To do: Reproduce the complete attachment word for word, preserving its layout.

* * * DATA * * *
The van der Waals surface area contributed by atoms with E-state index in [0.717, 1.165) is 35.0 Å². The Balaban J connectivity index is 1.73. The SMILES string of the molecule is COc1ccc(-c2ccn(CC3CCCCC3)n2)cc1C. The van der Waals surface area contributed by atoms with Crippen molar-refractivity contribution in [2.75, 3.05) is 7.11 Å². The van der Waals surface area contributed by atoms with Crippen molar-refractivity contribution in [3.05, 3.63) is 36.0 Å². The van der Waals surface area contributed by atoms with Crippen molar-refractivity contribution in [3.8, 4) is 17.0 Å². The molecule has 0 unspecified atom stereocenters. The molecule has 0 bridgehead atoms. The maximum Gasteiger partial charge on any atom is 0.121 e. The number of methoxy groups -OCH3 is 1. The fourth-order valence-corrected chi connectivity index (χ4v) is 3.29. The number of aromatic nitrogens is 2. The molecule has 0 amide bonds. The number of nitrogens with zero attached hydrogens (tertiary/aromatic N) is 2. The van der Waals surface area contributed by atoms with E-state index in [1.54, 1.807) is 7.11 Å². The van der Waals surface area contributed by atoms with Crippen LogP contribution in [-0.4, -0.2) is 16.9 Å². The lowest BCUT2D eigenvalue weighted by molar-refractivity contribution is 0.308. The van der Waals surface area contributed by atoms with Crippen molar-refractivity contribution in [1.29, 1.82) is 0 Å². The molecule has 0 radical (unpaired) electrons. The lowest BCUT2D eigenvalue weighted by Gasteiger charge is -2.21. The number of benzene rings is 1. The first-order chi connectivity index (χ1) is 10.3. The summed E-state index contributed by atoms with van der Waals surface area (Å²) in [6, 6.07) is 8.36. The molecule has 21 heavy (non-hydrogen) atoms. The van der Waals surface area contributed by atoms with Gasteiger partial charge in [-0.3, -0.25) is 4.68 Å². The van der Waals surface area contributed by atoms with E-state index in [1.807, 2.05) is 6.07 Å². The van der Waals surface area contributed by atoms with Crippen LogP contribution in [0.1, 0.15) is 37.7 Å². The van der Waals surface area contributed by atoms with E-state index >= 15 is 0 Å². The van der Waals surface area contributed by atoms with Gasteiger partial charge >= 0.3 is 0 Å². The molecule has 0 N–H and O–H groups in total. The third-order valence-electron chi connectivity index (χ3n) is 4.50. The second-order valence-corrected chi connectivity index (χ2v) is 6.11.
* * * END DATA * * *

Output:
The van der Waals surface area contributed by atoms with E-state index in [0.717, 1.165) is 35.0 Å². The Balaban J connectivity index is 1.73. The SMILES string of the molecule is COc1ccc(-c2ccn(CC3CCCCC3)n2)cc1C. The van der Waals surface area contributed by atoms with Crippen molar-refractivity contribution in [2.75, 3.05) is 7.11 Å². The van der Waals surface area contributed by atoms with Crippen molar-refractivity contribution in [3.05, 3.63) is 36.0 Å². The van der Waals surface area contributed by atoms with Crippen molar-refractivity contribution in [3.8, 4) is 17.0 Å². The molecule has 0 unspecified atom stereocenters. The molecule has 0 bridgehead atoms. The maximum Gasteiger partial charge on any atom is 0.121 e. The number of methoxy groups -OCH3 is 1. The fourth-order valence-corrected chi connectivity index (χ4v) is 3.29. The number of aromatic nitrogens is 2. The molecule has 0 amide bonds. The number of nitrogens with zero attached hydrogens (tertiary/aromatic N) is 2. The van der Waals surface area contributed by atoms with E-state index in [1.54, 1.807) is 7.11 Å². The van der Waals surface area contributed by atoms with Crippen LogP contribution in [-0.4, -0.2) is 16.9 Å². The lowest BCUT2D eigenvalue weighted by molar-refractivity contribution is 0.308. The van der Waals surface area contributed by atoms with Crippen molar-refractivity contribution in [1.29, 1.82) is 0 Å². The molecule has 0 radical (unpaired) electrons. The lowest BCUT2D eigenvalue weighted by Gasteiger charge is -2.21. The number of benzene rings is 1. The first-order chi connectivity index (χ1) is 10.3. The summed E-state index contributed by atoms with van der Waals surface area (Å²) in [6, 6.07) is 8.36. The molecule has 21 heavy (non-hydrogen) atoms. The van der Waals surface area contributed by atoms with Gasteiger partial charge in [-0.3, -0.25) is 4.68 Å². The van der Waals surface area contributed by atoms with E-state index in [1.807, 2.05) is 6.07 Å². The van der Waals surface area contributed by atoms with Crippen LogP contribution in [0.1, 0.15) is 37.7 Å². The van der Waals surface area contributed by atoms with E-state index >= 15 is 0 Å². The van der Waals surface area contributed by atoms with Gasteiger partial charge >= 0.3 is 0 Å². The molecule has 0 N–H and O–H groups in total. The third-order valence-electron chi connectivity index (χ3n) is 4.50. The second-order valence-corrected chi connectivity index (χ2v) is 6.11.